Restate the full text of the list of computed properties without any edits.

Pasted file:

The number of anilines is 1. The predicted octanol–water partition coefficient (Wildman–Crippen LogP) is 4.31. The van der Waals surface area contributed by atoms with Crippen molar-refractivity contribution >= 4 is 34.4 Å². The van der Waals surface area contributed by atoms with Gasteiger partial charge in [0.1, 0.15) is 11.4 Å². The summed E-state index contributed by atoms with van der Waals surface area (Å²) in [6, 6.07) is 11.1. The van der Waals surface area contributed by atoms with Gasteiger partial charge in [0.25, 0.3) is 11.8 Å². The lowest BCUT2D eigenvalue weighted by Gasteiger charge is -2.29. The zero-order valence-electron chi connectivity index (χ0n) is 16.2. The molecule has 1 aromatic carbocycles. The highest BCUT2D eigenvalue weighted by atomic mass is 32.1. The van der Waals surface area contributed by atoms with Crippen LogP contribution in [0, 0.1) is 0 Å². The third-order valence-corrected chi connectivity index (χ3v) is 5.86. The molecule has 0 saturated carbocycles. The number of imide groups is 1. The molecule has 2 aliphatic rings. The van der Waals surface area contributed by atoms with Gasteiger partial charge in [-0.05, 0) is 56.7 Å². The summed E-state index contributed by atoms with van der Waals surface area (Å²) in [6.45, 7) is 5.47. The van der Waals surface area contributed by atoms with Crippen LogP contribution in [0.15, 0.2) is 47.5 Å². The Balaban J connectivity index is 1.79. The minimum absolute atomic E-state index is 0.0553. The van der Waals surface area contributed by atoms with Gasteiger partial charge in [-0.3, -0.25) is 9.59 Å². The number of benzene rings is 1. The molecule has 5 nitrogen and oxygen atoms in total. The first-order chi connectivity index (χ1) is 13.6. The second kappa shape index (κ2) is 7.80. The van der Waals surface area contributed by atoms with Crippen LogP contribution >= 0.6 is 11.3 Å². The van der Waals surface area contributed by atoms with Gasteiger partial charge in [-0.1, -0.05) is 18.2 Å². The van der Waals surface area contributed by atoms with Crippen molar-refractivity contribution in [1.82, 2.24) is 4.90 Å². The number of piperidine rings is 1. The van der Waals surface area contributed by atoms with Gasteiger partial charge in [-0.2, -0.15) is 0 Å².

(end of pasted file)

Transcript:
The number of anilines is 1. The predicted octanol–water partition coefficient (Wildman–Crippen LogP) is 4.31. The van der Waals surface area contributed by atoms with Crippen molar-refractivity contribution >= 4 is 34.4 Å². The van der Waals surface area contributed by atoms with Gasteiger partial charge in [0.1, 0.15) is 11.4 Å². The summed E-state index contributed by atoms with van der Waals surface area (Å²) in [6, 6.07) is 11.1. The van der Waals surface area contributed by atoms with Gasteiger partial charge in [0.25, 0.3) is 11.8 Å². The lowest BCUT2D eigenvalue weighted by Gasteiger charge is -2.29. The zero-order valence-electron chi connectivity index (χ0n) is 16.2. The molecule has 1 aromatic carbocycles. The highest BCUT2D eigenvalue weighted by atomic mass is 32.1. The van der Waals surface area contributed by atoms with Crippen LogP contribution in [0, 0.1) is 0 Å². The third-order valence-corrected chi connectivity index (χ3v) is 5.86. The molecule has 0 saturated carbocycles. The number of imide groups is 1. The molecule has 2 aliphatic rings. The van der Waals surface area contributed by atoms with Gasteiger partial charge in [-0.05, 0) is 56.7 Å². The summed E-state index contributed by atoms with van der Waals surface area (Å²) in [6.45, 7) is 5.47. The van der Waals surface area contributed by atoms with Crippen LogP contribution in [0.15, 0.2) is 47.5 Å². The Balaban J connectivity index is 1.79. The minimum absolute atomic E-state index is 0.0553. The van der Waals surface area contributed by atoms with Gasteiger partial charge in [-0.3, -0.25) is 9.59 Å². The number of benzene rings is 1. The molecule has 5 nitrogen and oxygen atoms in total. The first-order chi connectivity index (χ1) is 13.6. The second kappa shape index (κ2) is 7.80. The van der Waals surface area contributed by atoms with Crippen LogP contribution >= 0.6 is 11.3 Å². The van der Waals surface area contributed by atoms with Gasteiger partial charge in [-0.1, -0.05) is 18.2 Å². The van der Waals surface area contributed by atoms with Crippen molar-refractivity contribution in [1.82, 2.24) is 4.90 Å². The number of piperidine rings is 1. The van der Waals surface area contributed by atoms with Gasteiger partial charge in [-0.2, -0.15) is 0 Å².